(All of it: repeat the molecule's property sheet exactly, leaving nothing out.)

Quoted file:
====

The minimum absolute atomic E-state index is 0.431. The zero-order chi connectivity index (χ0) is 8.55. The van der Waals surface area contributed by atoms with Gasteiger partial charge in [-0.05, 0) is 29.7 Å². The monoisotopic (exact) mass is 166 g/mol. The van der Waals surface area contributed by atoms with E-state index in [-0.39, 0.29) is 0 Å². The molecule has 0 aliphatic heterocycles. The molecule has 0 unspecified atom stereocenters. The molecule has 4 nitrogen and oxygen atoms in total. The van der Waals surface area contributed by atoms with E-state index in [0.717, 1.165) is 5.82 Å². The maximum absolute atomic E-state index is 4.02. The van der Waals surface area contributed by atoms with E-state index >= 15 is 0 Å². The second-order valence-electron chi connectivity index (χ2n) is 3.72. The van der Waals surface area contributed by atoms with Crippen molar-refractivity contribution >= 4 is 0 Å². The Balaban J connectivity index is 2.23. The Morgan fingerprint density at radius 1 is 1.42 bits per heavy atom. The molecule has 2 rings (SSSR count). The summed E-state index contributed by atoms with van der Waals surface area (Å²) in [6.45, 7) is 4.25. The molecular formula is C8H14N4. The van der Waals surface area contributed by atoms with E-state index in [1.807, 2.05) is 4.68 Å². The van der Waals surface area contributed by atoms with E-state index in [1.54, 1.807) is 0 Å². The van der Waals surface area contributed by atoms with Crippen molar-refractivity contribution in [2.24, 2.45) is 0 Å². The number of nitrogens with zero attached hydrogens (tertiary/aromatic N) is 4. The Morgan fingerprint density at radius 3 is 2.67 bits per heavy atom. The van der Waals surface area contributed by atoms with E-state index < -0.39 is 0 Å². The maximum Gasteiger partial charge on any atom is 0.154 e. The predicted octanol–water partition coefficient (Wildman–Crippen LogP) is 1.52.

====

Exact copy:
The minimum absolute atomic E-state index is 0.431. The zero-order chi connectivity index (χ0) is 8.55. The van der Waals surface area contributed by atoms with Gasteiger partial charge in [-0.05, 0) is 29.7 Å². The monoisotopic (exact) mass is 166 g/mol. The van der Waals surface area contributed by atoms with E-state index in [-0.39, 0.29) is 0 Å². The molecule has 0 aliphatic heterocycles. The molecule has 0 unspecified atom stereocenters. The molecule has 4 nitrogen and oxygen atoms in total. The van der Waals surface area contributed by atoms with E-state index in [0.717, 1.165) is 5.82 Å². The maximum absolute atomic E-state index is 4.02. The van der Waals surface area contributed by atoms with E-state index >= 15 is 0 Å². The second-order valence-electron chi connectivity index (χ2n) is 3.72. The van der Waals surface area contributed by atoms with Crippen molar-refractivity contribution >= 4 is 0 Å². The Balaban J connectivity index is 2.23. The Morgan fingerprint density at radius 1 is 1.42 bits per heavy atom. The molecule has 2 rings (SSSR count). The summed E-state index contributed by atoms with van der Waals surface area (Å²) in [6.45, 7) is 4.25. The molecular formula is C8H14N4. The van der Waals surface area contributed by atoms with E-state index in [1.807, 2.05) is 4.68 Å². The van der Waals surface area contributed by atoms with E-state index in [1.54, 1.807) is 0 Å². The van der Waals surface area contributed by atoms with Crippen molar-refractivity contribution in [2.24, 2.45) is 0 Å². The number of nitrogens with zero attached hydrogens (tertiary/aromatic N) is 4. The Morgan fingerprint density at radius 3 is 2.67 bits per heavy atom. The van der Waals surface area contributed by atoms with E-state index < -0.39 is 0 Å². The maximum Gasteiger partial charge on any atom is 0.154 e. The predicted octanol–water partition coefficient (Wildman–Crippen LogP) is 1.52.